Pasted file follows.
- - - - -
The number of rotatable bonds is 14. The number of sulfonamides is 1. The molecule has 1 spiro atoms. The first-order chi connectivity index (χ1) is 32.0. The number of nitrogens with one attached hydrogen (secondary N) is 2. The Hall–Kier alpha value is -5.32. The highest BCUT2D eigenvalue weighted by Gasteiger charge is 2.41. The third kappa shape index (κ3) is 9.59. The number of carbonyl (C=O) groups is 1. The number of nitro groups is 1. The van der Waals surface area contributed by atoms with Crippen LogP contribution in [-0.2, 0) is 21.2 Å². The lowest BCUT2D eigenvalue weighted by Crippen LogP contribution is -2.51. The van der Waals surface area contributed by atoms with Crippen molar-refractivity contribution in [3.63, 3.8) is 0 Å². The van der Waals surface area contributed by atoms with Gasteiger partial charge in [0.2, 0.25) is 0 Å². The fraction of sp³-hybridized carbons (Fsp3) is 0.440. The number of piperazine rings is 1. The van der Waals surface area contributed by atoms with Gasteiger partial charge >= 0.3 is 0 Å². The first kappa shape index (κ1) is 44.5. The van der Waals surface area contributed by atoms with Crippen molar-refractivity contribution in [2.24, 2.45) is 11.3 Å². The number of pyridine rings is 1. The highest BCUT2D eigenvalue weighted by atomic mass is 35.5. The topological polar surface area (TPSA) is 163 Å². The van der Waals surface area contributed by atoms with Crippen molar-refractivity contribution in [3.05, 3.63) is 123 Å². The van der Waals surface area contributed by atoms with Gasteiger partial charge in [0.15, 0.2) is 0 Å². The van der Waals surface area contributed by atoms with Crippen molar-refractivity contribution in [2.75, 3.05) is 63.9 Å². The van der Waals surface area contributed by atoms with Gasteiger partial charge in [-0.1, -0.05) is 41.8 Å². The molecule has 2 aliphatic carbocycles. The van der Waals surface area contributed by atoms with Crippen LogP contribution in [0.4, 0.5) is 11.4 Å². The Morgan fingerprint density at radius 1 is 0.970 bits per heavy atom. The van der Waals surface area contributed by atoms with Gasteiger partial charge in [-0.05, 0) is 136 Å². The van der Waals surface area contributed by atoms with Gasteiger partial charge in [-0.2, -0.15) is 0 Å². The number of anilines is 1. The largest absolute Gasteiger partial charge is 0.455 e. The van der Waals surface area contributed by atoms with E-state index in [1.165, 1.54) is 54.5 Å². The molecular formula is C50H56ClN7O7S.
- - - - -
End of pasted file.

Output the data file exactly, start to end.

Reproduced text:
The number of rotatable bonds is 14. The number of sulfonamides is 1. The molecule has 1 spiro atoms. The first-order chi connectivity index (χ1) is 32.0. The number of nitrogens with one attached hydrogen (secondary N) is 2. The Hall–Kier alpha value is -5.32. The highest BCUT2D eigenvalue weighted by Gasteiger charge is 2.41. The third kappa shape index (κ3) is 9.59. The number of carbonyl (C=O) groups is 1. The number of nitro groups is 1. The van der Waals surface area contributed by atoms with Crippen LogP contribution in [-0.2, 0) is 21.2 Å². The lowest BCUT2D eigenvalue weighted by Crippen LogP contribution is -2.51. The van der Waals surface area contributed by atoms with Crippen molar-refractivity contribution in [3.63, 3.8) is 0 Å². The van der Waals surface area contributed by atoms with Gasteiger partial charge in [0.2, 0.25) is 0 Å². The fraction of sp³-hybridized carbons (Fsp3) is 0.440. The number of piperazine rings is 1. The van der Waals surface area contributed by atoms with Gasteiger partial charge >= 0.3 is 0 Å². The first kappa shape index (κ1) is 44.5. The van der Waals surface area contributed by atoms with Crippen molar-refractivity contribution in [2.24, 2.45) is 11.3 Å². The number of pyridine rings is 1. The highest BCUT2D eigenvalue weighted by atomic mass is 35.5. The topological polar surface area (TPSA) is 163 Å². The van der Waals surface area contributed by atoms with Crippen molar-refractivity contribution in [3.05, 3.63) is 123 Å². The van der Waals surface area contributed by atoms with Gasteiger partial charge in [0.15, 0.2) is 0 Å². The van der Waals surface area contributed by atoms with Crippen molar-refractivity contribution in [2.75, 3.05) is 63.9 Å². The van der Waals surface area contributed by atoms with Gasteiger partial charge in [-0.1, -0.05) is 41.8 Å². The molecule has 2 aliphatic carbocycles. The van der Waals surface area contributed by atoms with Crippen LogP contribution in [0.4, 0.5) is 11.4 Å². The Morgan fingerprint density at radius 1 is 0.970 bits per heavy atom. The van der Waals surface area contributed by atoms with Gasteiger partial charge in [-0.05, 0) is 136 Å². The van der Waals surface area contributed by atoms with Gasteiger partial charge in [-0.2, -0.15) is 0 Å². The number of anilines is 1. The largest absolute Gasteiger partial charge is 0.455 e. The van der Waals surface area contributed by atoms with E-state index in [1.165, 1.54) is 54.5 Å². The molecular formula is C50H56ClN7O7S.